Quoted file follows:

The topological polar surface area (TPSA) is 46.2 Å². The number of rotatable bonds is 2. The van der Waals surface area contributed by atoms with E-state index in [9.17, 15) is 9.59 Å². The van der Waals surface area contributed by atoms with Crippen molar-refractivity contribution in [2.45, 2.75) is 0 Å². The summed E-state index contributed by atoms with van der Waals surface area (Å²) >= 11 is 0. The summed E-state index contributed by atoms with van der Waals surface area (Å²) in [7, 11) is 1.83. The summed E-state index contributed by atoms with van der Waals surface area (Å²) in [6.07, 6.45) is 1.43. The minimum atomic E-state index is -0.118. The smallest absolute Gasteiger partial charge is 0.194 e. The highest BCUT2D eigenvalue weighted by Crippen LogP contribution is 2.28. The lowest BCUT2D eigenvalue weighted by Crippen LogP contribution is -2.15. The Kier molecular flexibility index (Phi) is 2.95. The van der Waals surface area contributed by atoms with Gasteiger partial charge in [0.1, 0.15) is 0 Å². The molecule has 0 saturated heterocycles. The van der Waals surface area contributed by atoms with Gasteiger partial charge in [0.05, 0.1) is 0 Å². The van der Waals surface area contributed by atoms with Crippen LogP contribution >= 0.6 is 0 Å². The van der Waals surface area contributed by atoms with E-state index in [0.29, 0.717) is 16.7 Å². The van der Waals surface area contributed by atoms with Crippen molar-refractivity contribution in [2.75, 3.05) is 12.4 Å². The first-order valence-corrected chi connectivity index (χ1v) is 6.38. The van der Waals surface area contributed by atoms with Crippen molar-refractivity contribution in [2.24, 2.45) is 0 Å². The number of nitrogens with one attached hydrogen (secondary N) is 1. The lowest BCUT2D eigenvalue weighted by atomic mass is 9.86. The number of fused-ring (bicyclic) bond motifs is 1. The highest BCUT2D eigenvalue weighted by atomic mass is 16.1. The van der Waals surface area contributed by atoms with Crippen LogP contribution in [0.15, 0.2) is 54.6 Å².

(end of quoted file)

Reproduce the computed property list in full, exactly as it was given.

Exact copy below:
The topological polar surface area (TPSA) is 46.2 Å². The number of rotatable bonds is 2. The van der Waals surface area contributed by atoms with E-state index in [9.17, 15) is 9.59 Å². The van der Waals surface area contributed by atoms with Crippen molar-refractivity contribution in [2.45, 2.75) is 0 Å². The summed E-state index contributed by atoms with van der Waals surface area (Å²) >= 11 is 0. The summed E-state index contributed by atoms with van der Waals surface area (Å²) in [7, 11) is 1.83. The summed E-state index contributed by atoms with van der Waals surface area (Å²) in [6.07, 6.45) is 1.43. The minimum atomic E-state index is -0.118. The smallest absolute Gasteiger partial charge is 0.194 e. The highest BCUT2D eigenvalue weighted by Crippen LogP contribution is 2.28. The lowest BCUT2D eigenvalue weighted by Crippen LogP contribution is -2.15. The Kier molecular flexibility index (Phi) is 2.95. The van der Waals surface area contributed by atoms with Gasteiger partial charge in [0.1, 0.15) is 0 Å². The molecule has 0 saturated heterocycles. The van der Waals surface area contributed by atoms with Gasteiger partial charge in [0.05, 0.1) is 0 Å². The van der Waals surface area contributed by atoms with Crippen LogP contribution >= 0.6 is 0 Å². The van der Waals surface area contributed by atoms with E-state index in [0.29, 0.717) is 16.7 Å². The van der Waals surface area contributed by atoms with Crippen molar-refractivity contribution in [2.75, 3.05) is 12.4 Å². The first-order valence-corrected chi connectivity index (χ1v) is 6.38. The van der Waals surface area contributed by atoms with Crippen molar-refractivity contribution in [2.24, 2.45) is 0 Å². The number of nitrogens with one attached hydrogen (secondary N) is 1. The lowest BCUT2D eigenvalue weighted by atomic mass is 9.86. The number of fused-ring (bicyclic) bond motifs is 1. The highest BCUT2D eigenvalue weighted by atomic mass is 16.1. The van der Waals surface area contributed by atoms with Crippen LogP contribution in [0.15, 0.2) is 54.6 Å².